by Paul Edwards
In January of 1809 in a small village in France, Louis Braille was born. At the age of three, he injured his eyes in his father’s harness-making shop while playing with an awl. He had an opportunity to attend one of the very first schools for the blind in the world, which was located in Paris. Pupils at the school were introduced to print by learning the shape of letters. But there was really not a viable way for blind people to read. Essentially blind people could listen to literature but, for the most part, blind people in France and everywhere were expected to learn simple manual trades which they often performed in enclaves set aside to make them useful, contributing “sheltered” workers.
A representative of the French military came to the school in Paris with an idea for a military code that used raised dots to produce recognizable messages that he thought could be used to communicate military messages secretly. Louis Braille took this idea and simplified it into what became braille.
It wasn’t until the end of the 19th century that braille became widely accepted as the most appropriate and viable reading and writing system for the blind. There were periods in the United States when Moon Type, a kind of raised shape approach, was the most common system. By 1900 the first braille printing presses had been developed, but it wasn’t ‘til the early 1930s that a uniform braille code was adopted that included contractions and became known in this country as “grade two braille.”
It was not until after the second world war that the Perkins braille writer emerged. Electronic braille displays and portable braille printers didn’t emerge ‘til near the end of the 1970s.
Technology, however, was a double-edged sword. Just as braille displays and braille printers were arriving on the scene, synthetic speech was being developed and suddenly there was a viable alternative to braille that could be used to educate students in school and to create access to information for people who are blind of any age.
Almost immediately it became clear that the survival of braille was under threat and a special-interest affiliate of the American Council of the Blind was born to promote the use and safeguard the continuing relevance of braille. This organization was and is called the Braille Revival League (BRL). Over the past 40 years this organization, whose president I have the honor to be, has worked tirelessly to advance the interests of the system of reading this French village boy perfected almost 200 years ago.
Our organization has worked with others to get laws passed in states to make it difficult for teachers to deny blind students the opportunity to learn braille. We have worked along with the Braille Authority of North America (BANA) to assure that the rules for braille are changed so as to make the production of effective, contracted braille better. Despite its unpopularity with some, we championed the acceptance of Unified English Braille (UEB) which means that, for the first time in history, the braille produced in all English-speaking countries in the world is the same. This will mean, with the emergence of new international copyright conventions, that braille from these countries will be able to be shared. We have also encouraged the development of low-cost braille displays and now are at a stage when a braille display can be bought for $600 rather than the $3,000 it would have cost only five years ago.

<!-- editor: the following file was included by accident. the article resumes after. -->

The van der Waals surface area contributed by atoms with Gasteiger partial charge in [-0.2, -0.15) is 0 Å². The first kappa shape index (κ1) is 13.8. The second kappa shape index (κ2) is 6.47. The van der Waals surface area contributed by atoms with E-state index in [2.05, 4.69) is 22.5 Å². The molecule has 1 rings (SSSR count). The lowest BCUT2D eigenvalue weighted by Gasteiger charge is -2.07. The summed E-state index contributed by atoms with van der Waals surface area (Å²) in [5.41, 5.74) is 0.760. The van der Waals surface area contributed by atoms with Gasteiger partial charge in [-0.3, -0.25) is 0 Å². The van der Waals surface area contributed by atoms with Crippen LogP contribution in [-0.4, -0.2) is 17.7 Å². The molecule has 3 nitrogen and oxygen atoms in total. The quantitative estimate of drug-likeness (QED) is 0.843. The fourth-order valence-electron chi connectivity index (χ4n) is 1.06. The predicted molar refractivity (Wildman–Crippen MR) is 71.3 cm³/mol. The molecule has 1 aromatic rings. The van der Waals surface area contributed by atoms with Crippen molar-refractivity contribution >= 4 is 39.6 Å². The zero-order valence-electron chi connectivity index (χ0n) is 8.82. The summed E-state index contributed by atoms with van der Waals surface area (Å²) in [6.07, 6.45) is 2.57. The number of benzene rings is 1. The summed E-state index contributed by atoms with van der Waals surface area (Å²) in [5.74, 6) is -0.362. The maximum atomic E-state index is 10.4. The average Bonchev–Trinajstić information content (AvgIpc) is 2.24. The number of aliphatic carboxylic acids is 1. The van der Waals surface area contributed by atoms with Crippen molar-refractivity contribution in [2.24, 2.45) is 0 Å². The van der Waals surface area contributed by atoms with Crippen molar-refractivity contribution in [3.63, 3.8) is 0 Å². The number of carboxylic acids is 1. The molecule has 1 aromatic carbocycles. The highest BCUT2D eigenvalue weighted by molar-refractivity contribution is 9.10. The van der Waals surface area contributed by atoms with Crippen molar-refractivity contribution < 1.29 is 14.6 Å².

The Braille Revival League produces an award-winning magazine twice a year called “The BRL Memorandum.” We do “Braille Buzz” calls every two months which explore all aspects of braille. If you are interested in joining our organization, send an email to our treasurer, Jane Carona, at [email protected], or call her at (301) 598-2131. You can join for only $10 a year. Our web site, braillerevivalleague.org, has lots of information about braille and past issues of “The BRL Memorandum.”
We need you! More and more producers of hard-copy braille are going out of the braille production business. Many children in schools are still not being given access to braille learning. Many adults who lose their vision do not get the chance to learn braille. “Reader’s Digest,” which had been produced by the American Printing House for the Blind in braille for well over a half century, has ceased to exist after the September issue! The population of active braille readers is getting older. We need to promote its use at the local, state and national levels! We have state affiliates of the League in Texas, California, Florida, Pennsylvania and Illinois. We would love to see other states create League chapters. Promote the use of braille by working with or preferably joining the Braille Revival League!